When critics at the New Republic and the Baseball Think Factory (BTF) attacked Breitbart Sports’ Value Add Baseball, the responses ranged from vitriolic (see comments 84 and 10 comparing Breitbart getting into baseball to a communist plot and indicating Andrew Breitbart burns in hell) to very constructive criticism that led to improvements in the new 2.0 Version.
While we responded to the New Republic immediately, I did not see the BTF hit until much later so my response there starts at comment 82. However, with the release of Baseball Value Add 2.0 this week, here are the key points:
1. Game-by-Game Analysis: How Value Add Can Be Right and WAR, ERA and Quality Starts Wrong?
Pitcher A throws six innings and allows three earned runs in all 36 starts. Pitcher B gets bombed for nine earned runs in three innings in nine of his 36 starts, but in all the others allows only 1 earned run in 7 innings. Who is more valuable?
According to ERA they are equal (4.50), Quality Starts indicates Pitcher A is better (36 to 27), and WAR calculates both are equal pitchers worth 1.2 wins to their team. All three are wrong. The winning percentage for each Innings Pitched-Earned Runs table for all 7000+ games since Opening Day 2014 indicates Pitcher B’s team would actually win four more games than Pitcher A.
Win% per SP’s IP, ER | 0 | 1 | 2 | 3 | 4 | 5 | 6 | 7 | 8 | 9 | 10 | 11 |
---|---|---|---|---|---|---|---|---|---|---|---|---|
less than 3 IP | 40% | 46% | 40% | 33% | 13% | 17% | 10% | 4% | 10% | 0% | 0% | |
less than 5 IP | 67% | 47% | 31% | 33% | 16% | 13% | 11% | 8% | 8% | 0% | ||
5 IP | 68% | 65% | 51% | 37% | 31% | 17% | 10% | 6% | 7% | |||
6 IP | 73% | 66% | 58% | 47% | 28% | 24% | 11% | 19% | 0% | 0% | ||
7 IP | 86% | 78% | 60% | 42% | 37% | 17% | 5% | 0% | ||||
8 IP | 89% | 78% | 63% | 60% | 20% | 43% | 0% | |||||
9 IP | 98% | 87% | 83% | 67% | 100% | 0% | ||||||
All Starts | 82% | 73% | 56% | 43% | 28% | 18% | 10% | 9% | 8% | 0% | 0% | 0% |
Bold numbers show a fluke fluctuation that would even out over time, while italicized numbers indicate there were 10 or fewer occurrences.
This is why we went to the trouble of calculating the starting pitcher’s rating in each of 7,114 games (click here) rather than simply calculating the cumulative stats of the 253 pitchers to determine ERA or WAR or just crediting a pitcher with Quality Starts.
The reason is that for a pitcher it is the 2nd, 3rd and 4th earned run allowed in a given game that are much more damaging than the others. The one run Pitcher B gives up in most games hardly hurts him. It only lowers his chance to win from 86% to 78%. In the 4th game he has already pretty much lost by the time he has given up four runs in three innings (17% chance of win), so the extra few runs he gives up hardly lowers his chance any more.
Pitcher A loses most of his games because he givies up the damaging 2nd and 3rd run every game. He only enables his team to win 47% of the time despite every game counting as a Quality Start (6 innings, 3 earned runs).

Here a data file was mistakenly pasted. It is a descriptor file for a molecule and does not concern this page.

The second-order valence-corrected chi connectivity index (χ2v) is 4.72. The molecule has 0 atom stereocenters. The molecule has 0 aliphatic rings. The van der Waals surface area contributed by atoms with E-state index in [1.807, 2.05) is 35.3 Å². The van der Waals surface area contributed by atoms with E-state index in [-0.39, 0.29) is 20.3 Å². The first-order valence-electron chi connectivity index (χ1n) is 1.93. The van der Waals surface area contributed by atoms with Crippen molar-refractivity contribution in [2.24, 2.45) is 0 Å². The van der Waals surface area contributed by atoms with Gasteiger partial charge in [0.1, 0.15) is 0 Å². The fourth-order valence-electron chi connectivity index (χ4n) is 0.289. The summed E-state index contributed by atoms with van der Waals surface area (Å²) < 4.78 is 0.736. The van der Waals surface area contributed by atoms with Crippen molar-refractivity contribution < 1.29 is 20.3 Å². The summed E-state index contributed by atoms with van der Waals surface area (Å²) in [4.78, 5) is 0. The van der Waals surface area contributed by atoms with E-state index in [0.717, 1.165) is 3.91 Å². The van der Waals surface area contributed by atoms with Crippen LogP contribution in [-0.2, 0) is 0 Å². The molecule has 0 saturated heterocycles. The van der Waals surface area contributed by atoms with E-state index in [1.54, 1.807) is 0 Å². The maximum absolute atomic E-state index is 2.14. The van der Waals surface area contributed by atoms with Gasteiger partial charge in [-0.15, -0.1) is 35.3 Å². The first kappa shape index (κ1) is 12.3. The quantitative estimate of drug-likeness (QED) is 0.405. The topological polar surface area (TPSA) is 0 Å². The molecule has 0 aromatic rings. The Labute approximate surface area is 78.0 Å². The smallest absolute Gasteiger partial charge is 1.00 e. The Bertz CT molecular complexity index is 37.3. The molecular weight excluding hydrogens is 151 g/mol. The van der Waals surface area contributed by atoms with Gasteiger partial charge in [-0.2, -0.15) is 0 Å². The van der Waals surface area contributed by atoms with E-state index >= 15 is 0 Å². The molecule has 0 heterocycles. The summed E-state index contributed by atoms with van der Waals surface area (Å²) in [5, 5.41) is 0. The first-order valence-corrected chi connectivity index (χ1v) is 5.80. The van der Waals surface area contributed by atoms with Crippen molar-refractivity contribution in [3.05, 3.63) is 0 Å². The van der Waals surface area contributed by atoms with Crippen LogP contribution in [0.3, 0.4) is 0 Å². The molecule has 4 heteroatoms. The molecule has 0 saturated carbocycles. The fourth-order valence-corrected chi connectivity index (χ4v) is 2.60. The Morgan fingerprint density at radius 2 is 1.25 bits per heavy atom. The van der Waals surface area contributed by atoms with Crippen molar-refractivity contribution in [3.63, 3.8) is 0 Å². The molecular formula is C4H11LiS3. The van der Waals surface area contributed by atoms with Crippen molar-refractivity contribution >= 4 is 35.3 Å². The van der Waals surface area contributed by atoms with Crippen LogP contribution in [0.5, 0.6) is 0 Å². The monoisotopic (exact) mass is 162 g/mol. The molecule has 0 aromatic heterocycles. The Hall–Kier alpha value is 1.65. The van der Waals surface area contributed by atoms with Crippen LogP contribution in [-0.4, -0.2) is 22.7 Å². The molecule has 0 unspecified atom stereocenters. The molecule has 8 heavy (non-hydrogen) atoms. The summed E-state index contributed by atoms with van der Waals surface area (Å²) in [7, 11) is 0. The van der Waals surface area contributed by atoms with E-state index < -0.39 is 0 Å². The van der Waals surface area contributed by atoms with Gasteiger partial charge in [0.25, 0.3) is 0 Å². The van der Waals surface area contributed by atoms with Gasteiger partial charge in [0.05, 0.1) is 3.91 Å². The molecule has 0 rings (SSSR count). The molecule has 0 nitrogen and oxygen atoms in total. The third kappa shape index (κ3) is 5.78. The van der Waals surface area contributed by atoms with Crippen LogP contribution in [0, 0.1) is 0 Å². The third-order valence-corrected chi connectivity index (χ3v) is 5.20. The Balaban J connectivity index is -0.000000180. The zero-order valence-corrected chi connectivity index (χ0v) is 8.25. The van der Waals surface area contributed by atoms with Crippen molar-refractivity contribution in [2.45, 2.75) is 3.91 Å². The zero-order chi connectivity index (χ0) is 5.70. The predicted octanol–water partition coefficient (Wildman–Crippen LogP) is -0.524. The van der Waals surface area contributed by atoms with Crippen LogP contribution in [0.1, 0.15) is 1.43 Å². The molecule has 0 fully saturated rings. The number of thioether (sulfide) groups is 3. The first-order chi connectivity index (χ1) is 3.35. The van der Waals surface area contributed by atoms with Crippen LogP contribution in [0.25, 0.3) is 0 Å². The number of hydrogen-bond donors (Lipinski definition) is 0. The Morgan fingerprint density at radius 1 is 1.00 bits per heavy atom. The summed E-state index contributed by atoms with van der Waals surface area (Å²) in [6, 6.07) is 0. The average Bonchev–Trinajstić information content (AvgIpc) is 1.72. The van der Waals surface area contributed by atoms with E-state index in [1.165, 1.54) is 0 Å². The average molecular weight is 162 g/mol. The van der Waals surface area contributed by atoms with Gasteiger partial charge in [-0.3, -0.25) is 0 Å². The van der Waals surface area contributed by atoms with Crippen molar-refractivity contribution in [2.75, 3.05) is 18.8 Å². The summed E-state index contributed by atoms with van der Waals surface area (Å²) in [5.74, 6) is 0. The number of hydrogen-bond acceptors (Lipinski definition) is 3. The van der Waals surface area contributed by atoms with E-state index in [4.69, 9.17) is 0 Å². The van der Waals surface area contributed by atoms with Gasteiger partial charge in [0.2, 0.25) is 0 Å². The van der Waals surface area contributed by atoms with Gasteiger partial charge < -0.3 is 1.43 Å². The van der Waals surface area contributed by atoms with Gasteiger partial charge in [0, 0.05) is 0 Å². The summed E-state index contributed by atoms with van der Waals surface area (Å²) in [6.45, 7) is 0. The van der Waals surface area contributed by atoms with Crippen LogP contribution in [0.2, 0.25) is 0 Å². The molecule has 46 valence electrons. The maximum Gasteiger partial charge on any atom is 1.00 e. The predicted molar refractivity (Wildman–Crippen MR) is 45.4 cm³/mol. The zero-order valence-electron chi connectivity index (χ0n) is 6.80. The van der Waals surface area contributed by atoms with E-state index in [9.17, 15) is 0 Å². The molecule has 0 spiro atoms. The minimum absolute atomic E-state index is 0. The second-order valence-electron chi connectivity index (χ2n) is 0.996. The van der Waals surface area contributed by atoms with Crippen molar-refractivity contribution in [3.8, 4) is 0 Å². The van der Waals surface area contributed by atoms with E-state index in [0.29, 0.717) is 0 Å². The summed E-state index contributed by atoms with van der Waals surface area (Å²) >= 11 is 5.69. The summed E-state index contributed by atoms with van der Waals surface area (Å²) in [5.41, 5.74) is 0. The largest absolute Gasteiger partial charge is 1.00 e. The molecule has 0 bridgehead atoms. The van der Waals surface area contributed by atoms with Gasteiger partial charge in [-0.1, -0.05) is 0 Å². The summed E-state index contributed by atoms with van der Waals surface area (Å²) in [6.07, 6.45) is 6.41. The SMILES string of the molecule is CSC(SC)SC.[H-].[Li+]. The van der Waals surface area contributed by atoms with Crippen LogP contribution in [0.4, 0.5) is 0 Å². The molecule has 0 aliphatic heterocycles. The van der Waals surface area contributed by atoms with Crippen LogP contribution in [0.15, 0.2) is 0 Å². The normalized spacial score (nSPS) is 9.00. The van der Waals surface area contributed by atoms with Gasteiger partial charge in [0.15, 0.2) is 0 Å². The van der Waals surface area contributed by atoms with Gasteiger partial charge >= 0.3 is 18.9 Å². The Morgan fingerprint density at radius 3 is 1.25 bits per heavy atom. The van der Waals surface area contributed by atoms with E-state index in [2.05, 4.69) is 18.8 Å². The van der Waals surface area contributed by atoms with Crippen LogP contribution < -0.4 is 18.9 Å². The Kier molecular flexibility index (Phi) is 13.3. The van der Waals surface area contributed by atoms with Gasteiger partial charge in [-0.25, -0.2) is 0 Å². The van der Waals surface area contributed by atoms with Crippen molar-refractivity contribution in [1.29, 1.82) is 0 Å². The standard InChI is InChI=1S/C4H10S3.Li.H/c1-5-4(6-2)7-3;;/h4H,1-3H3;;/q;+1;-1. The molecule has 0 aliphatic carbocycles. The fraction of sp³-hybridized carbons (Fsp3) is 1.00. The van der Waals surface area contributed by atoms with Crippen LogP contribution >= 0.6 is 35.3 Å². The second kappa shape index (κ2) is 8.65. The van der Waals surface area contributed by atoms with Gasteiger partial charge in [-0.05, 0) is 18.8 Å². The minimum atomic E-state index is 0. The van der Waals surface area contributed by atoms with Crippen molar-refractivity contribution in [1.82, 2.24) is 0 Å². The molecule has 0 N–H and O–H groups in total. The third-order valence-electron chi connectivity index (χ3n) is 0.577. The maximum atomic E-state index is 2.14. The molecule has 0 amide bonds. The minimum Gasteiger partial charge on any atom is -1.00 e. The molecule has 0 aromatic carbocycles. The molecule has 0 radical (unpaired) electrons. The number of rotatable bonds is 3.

The only reason I’ve had things written about me in ESPN, Fox Sports and Sports Illustrated is because I was able to take the principle of WAR and apply it to college basketball, so no one is a bigger WAR fan than me. It just doesn’t work as well on Starting Pitchers as it does everyday players and relievers who have a smaller impact on many more games.
Support Neutral Won-Loss records did address the need for game-by-game analysis, but it does not appear the versions I saw over the years accounted for opposing line-ups, ballparks etc., and it did not put the value into the WAR terminology that let’s us compare starting pitchers to other players based on additional wins.
So how could I write that Value Add could be more accurate than WAR for starting pitchers? Precisely because of cases like this where WAR is four games off of the truth when calculating that Pitcher A and Pitcher B would give a team the same number of wins (1.2) over a replacement pitcher.
2. Most Valuable Player vs. Best Player
Some critics are open to the need for the game-by-game analysis for starting pitchers, but disagree with giving a starting pitcher credit or blame for winning or losing the game. I disagree, but to give those critics an alternative Value Add 2 now runs a separate calculation for the BEST player based on the game-by-game basis below but from the perspective of how easy the pitcher’s performance made it for his team to win the game.
This gives us three calculations. The fourth column gives the “Value Add” calculation, the sixth column indicates “How Good” the pitcher was on a game-by-game basis, and the final column indicates how good the pitcher has been per game pitched.
Johnny Cueto was first in all three calculations even before his complete game shutout with 11 strikeouts and two hits allowed last Tuesday. David Price is the 2nd most valuable while he has been the 4th best pitcher including playoff appearances, and the 9th best per game, thus “David Price (2,4,9).”
Corey Kluber has been the 7th most valuable player but has been the second best pitcher. A few pitchers such as the injured Yu Darvish has not had enough starts to make the top 50 in the first two categories, but he is averaging being worth 0.20 wins per game in his 22 starts, which would have him on pace to be the 6th best pitcher in baseball if he had pitched all of 2014 and the first half of 2015:
Pitcher 2014/15 Value, Best,Per Game | GS | Vict | Value Add? | Team (s) | How Good? | Per Game |
---|---|---|---|---|---|---|
Johnny Cueto (1,1,1) | 49 | 31 | 16.36 | Cincinnati Reds | 10.69 | 0.22 |
David Price (2,4,9) | 52 | 34 | 14.84 | DET 7.60, TB 7.23 | 9.92 | 0.19 |
Felix Hernandez (3,6,12) | 51 | 33 | 14.37 | Seattle Mariners | 9.19 | 0.18 |
Max Scherzer (4,3,3) | 50 | 34 | 14.21 | DET 9.50, WAS 4.70 | 10.08 | 0.20 |